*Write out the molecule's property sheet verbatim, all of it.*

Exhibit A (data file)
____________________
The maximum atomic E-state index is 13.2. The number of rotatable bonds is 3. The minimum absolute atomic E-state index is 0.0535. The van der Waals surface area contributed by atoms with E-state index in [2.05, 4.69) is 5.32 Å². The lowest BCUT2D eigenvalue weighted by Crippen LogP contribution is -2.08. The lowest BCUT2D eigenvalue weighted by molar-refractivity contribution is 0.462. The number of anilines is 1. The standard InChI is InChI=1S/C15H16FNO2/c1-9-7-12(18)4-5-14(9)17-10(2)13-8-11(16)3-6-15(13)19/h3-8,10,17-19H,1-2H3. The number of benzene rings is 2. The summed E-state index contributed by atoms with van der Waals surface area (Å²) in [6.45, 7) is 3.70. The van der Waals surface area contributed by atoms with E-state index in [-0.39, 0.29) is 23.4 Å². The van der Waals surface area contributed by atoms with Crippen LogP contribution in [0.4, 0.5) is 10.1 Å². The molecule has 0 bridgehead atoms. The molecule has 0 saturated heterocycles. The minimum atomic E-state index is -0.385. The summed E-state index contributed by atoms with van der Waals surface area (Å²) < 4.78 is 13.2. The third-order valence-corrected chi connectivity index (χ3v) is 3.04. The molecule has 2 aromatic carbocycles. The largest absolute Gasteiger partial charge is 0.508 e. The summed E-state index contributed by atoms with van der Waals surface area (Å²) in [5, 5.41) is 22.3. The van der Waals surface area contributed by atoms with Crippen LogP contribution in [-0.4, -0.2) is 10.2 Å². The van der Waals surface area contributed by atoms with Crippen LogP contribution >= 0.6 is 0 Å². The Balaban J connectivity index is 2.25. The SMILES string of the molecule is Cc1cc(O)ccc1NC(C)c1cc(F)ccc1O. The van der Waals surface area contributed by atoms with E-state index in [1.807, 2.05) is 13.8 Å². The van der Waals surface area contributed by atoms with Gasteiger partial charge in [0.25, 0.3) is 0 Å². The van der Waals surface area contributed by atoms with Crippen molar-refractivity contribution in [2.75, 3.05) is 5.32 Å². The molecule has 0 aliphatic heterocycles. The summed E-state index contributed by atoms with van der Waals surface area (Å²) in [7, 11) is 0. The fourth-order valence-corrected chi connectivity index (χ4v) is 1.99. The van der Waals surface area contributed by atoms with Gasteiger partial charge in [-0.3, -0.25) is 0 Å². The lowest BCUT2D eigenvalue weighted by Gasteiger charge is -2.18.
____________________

The maximum atomic E-state index is 13.2. The number of rotatable bonds is 3. The minimum absolute atomic E-state index is 0.0535. The van der Waals surface area contributed by atoms with E-state index in [2.05, 4.69) is 5.32 Å². The lowest BCUT2D eigenvalue weighted by Crippen LogP contribution is -2.08. The lowest BCUT2D eigenvalue weighted by molar-refractivity contribution is 0.462. The number of anilines is 1. The standard InChI is InChI=1S/C15H16FNO2/c1-9-7-12(18)4-5-14(9)17-10(2)13-8-11(16)3-6-15(13)19/h3-8,10,17-19H,1-2H3. The number of benzene rings is 2. The summed E-state index contributed by atoms with van der Waals surface area (Å²) in [6.45, 7) is 3.70. The van der Waals surface area contributed by atoms with E-state index in [-0.39, 0.29) is 23.4 Å². The van der Waals surface area contributed by atoms with Crippen LogP contribution in [0.4, 0.5) is 10.1 Å². The molecule has 0 bridgehead atoms. The molecule has 0 saturated heterocycles. The minimum atomic E-state index is -0.385. The summed E-state index contributed by atoms with van der Waals surface area (Å²) < 4.78 is 13.2. The third-order valence-corrected chi connectivity index (χ3v) is 3.04. The molecule has 2 aromatic carbocycles. The largest absolute Gasteiger partial charge is 0.508 e. The summed E-state index contributed by atoms with van der Waals surface area (Å²) in [5, 5.41) is 22.3. The van der Waals surface area contributed by atoms with Crippen LogP contribution in [-0.4, -0.2) is 10.2 Å². The van der Waals surface area contributed by atoms with Crippen LogP contribution >= 0.6 is 0 Å². The Balaban J connectivity index is 2.25. The SMILES string of the molecule is Cc1cc(O)ccc1NC(C)c1cc(F)ccc1O. The van der Waals surface area contributed by atoms with E-state index in [1.807, 2.05) is 13.8 Å². The van der Waals surface area contributed by atoms with Gasteiger partial charge in [0.25, 0.3) is 0 Å². The van der Waals surface area contributed by atoms with Crippen molar-refractivity contribution in [2.75, 3.05) is 5.32 Å². The molecule has 0 aliphatic heterocycles. The summed E-state index contributed by atoms with van der Waals surface area (Å²) in [7, 11) is 0. The fourth-order valence-corrected chi connectivity index (χ4v) is 1.99. The van der Waals surface area contributed by atoms with Gasteiger partial charge in [-0.3, -0.25) is 0 Å². The lowest BCUT2D eigenvalue weighted by Gasteiger charge is -2.18.